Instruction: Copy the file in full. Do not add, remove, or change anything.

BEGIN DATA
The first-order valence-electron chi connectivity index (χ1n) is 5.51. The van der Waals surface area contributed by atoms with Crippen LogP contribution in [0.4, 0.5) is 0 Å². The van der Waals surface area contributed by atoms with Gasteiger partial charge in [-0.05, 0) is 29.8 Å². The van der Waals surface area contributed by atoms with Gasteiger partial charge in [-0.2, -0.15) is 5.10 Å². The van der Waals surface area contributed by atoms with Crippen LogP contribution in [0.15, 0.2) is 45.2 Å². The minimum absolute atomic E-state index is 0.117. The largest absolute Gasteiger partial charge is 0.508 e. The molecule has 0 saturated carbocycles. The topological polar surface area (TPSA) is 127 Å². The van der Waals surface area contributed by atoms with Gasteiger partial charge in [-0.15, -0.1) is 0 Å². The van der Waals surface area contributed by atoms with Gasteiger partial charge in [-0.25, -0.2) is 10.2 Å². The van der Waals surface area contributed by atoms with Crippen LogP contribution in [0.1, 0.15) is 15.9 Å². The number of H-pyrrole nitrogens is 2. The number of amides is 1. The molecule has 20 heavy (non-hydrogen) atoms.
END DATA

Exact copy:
The first-order valence-electron chi connectivity index (χ1n) is 5.51. The van der Waals surface area contributed by atoms with Crippen LogP contribution in [0.4, 0.5) is 0 Å². The van der Waals surface area contributed by atoms with Gasteiger partial charge in [-0.05, 0) is 29.8 Å². The van der Waals surface area contributed by atoms with Gasteiger partial charge in [-0.2, -0.15) is 5.10 Å². The van der Waals surface area contributed by atoms with Crippen LogP contribution in [0.15, 0.2) is 45.2 Å². The minimum absolute atomic E-state index is 0.117. The largest absolute Gasteiger partial charge is 0.508 e. The molecule has 0 saturated carbocycles. The topological polar surface area (TPSA) is 127 Å². The van der Waals surface area contributed by atoms with Gasteiger partial charge in [-0.15, -0.1) is 0 Å². The van der Waals surface area contributed by atoms with Gasteiger partial charge in [-0.25, -0.2) is 10.2 Å². The van der Waals surface area contributed by atoms with Crippen LogP contribution in [0.1, 0.15) is 15.9 Å². The number of H-pyrrole nitrogens is 2. The number of amides is 1. The molecule has 20 heavy (non-hydrogen) atoms.